This month is our six-month nomadiversary and marks the first anniversary of my retirement following 26-1/2 years in the Navy. It’s been a crazy year and a whirlwind six months. In January, while trying to make the transition to civilian life and my new role as a full-time, stay-at-home Dad, I began the process of downsizing our lives and preparing our house for the market. Our home was listed at the end of April. In June, we were under contract and the Navy movers had finished packing and moving our remaining household goods into storage. A few days later we had moved into our Airstream fulltime and hit the road from Seattle. There was no turning back.
Six months later I’m writing this post at our beachfront campsite in Key West, Florida—arguably the furthest away we could get from Seattle while staying within the contiguous 48 states. As I look out over the azure waters of the Gulf of Mexico, I not only find myself thinking back over the last year, but looking back to 18-months ago when we made the decision to retire early.
We had planned on traveling full-time in an RV after I retired from the Navy. At the time that was still two years away. After several years of increasing disillusionment and growing frustration with my career, the sudden deaths of a friend, a co-worker, and a sibling violently shook me out of my uncomfortable numbness. I realized I was miserable and wasting my life chasing a career goal that really wasn’t really my goal. I was stealing time away from my family in a job that I no longer liked. As I was just a few months away from transitioning (“fleeting-up” in Navy jargon) from being the Executive Officer (second in command) to the Commanding Officer of a state-of-the-art Guided Missile Destroyer, I needed to fix things immediately. The path I was following was no longer the right path for my family or for me.Several years of working in a fairly toxic environment had poisoned me—I did not like the person I had become. I no longer trusted leadership and had lost faith in many of my subordinates. I wondered if I had become part of the problem. The job and its constant stress were taking a physical toll on me. I wasn’t happy and if I continued on the same trajectory, I would wind up making both my family and my crew pretty unhappy as well. Something had to change.
The Navy makes a big deal to unambiguously remove Commanding Officers in whom they no longer have faith (the party line is loss of confidence in their leadership ability). I’m not sure if I had lost confidence in my leaders’ or my own leadership, but I definitely had lost the faith and made the decision to fire the Navy. The weeks leading up to that decision were both frightening and stressful, but they were also exciting as we contemplated new possibilities. Once the decision was made, I felt like a new man with a new lease on life.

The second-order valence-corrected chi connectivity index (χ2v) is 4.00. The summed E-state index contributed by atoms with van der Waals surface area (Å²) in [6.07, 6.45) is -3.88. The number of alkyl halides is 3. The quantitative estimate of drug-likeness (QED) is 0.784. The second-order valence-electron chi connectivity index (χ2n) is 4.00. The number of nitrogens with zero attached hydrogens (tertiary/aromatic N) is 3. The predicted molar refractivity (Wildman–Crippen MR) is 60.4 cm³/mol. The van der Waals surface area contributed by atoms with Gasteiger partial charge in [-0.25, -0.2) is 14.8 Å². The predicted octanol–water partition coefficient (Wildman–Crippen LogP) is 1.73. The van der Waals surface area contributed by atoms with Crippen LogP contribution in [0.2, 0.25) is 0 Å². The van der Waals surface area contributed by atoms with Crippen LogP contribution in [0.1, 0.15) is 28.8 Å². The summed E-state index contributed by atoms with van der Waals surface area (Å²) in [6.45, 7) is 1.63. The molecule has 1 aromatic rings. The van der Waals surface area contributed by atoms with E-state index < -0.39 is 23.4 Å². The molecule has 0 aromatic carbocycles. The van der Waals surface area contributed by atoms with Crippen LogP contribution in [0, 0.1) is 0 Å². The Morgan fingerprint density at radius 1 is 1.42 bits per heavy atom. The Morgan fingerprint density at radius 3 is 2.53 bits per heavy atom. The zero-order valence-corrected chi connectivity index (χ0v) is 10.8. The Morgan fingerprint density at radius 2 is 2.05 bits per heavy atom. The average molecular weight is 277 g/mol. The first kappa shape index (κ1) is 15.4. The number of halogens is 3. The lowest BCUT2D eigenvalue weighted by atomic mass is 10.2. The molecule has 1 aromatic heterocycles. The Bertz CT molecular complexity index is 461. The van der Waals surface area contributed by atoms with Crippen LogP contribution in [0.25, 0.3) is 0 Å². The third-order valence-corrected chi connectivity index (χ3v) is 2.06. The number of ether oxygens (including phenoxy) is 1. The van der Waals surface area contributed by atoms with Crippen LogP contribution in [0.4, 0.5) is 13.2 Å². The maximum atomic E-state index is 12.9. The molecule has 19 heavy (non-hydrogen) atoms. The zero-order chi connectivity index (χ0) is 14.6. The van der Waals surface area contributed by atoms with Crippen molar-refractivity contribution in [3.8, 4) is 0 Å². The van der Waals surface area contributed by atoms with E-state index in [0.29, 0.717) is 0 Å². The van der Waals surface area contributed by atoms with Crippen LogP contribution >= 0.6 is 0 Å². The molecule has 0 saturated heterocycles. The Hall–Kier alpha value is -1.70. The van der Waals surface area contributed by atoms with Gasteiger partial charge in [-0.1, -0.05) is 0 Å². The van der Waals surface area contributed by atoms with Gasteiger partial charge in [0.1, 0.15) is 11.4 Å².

It suddenly hit us that our full-time Airstream adventure, which had previously hovered like a mirage in the distant future, had jumped two-years to the left. While life always moved at a fairly rapid pace, things quickly accelerated once we decided to pull chocks on the Navy. A nebulous cloud of possible destinations and a rough collection of fuzzy ideas about things we wanted to do was suddenly visible and coming right at us with constant bearing and decreasing range. Sometime after that initial retirement decision was made, when I was knee deep in the throes of preparing to transition to the civilian world, Anna and I began discussing timelines and goals over a few glasses of wine. We talked about different routes and various wish-list destinations and the one place that kept popping up was Key West, Florida.
Over time, Key West somehow morphed into a goal for 2016 and arriving before New Years Eve became our one and only hard milestone for the year. When people asked where we planned on going, somehow our response became Key West for New Years. Well, here we are, wasting the days away on a beach in Margaritaville, celebrating six months on the road and one year of freedom…and planning and dreaming about our adventures in 2017.
So, we close out 2016 having achieved quite a few things. We successfully transitioned from Navy life to a full-time RV family exploring North America in our Airstream. In 234-days of being on the road in 2016, we pulled our rig a little over 10,000 miles from Washington, over the Rockies, across the Great Plains, around the Great Lakes, through New England, and finally down to Key West. We drove through 28 states and explored over 25 National Park Service sites. However, the one achievement that I am most proud of is one we didn’t even plan.
Considering that we spent over 50 of those 234 days moochdocked in the driveways of relatives, it become obvious that we were moving at a pretty decent clip. At some point as we were driving across the plains last summer, we realized we were moving too fast. The stress of tight schedules made months in advance, combined with the mind-bending frustration of long travel days with a six year old, made us question our decisions. We had to slow down. Being a couple of Type-As, it was difficult to get out of the vacation mode. We were living our new lives in that same mode that defined our previous lives. We didn’t need to do everything, see everything, and make it all a teaching moment, while simultaneously trying to be the best. It sounds funny now that I read it aloud, but that is what our lives had become and it took a few more months to actually internalize the need to slow our roll. So, after sitting in Key West for a week, drinking rum drinks, taking naps, admiring the sunsets, catching up on school lessons, and watching the sun bake all the rat-race tourists, we finally achieved what should have been the easy part…we slowed down and decided to concentrate on what matters…the journey.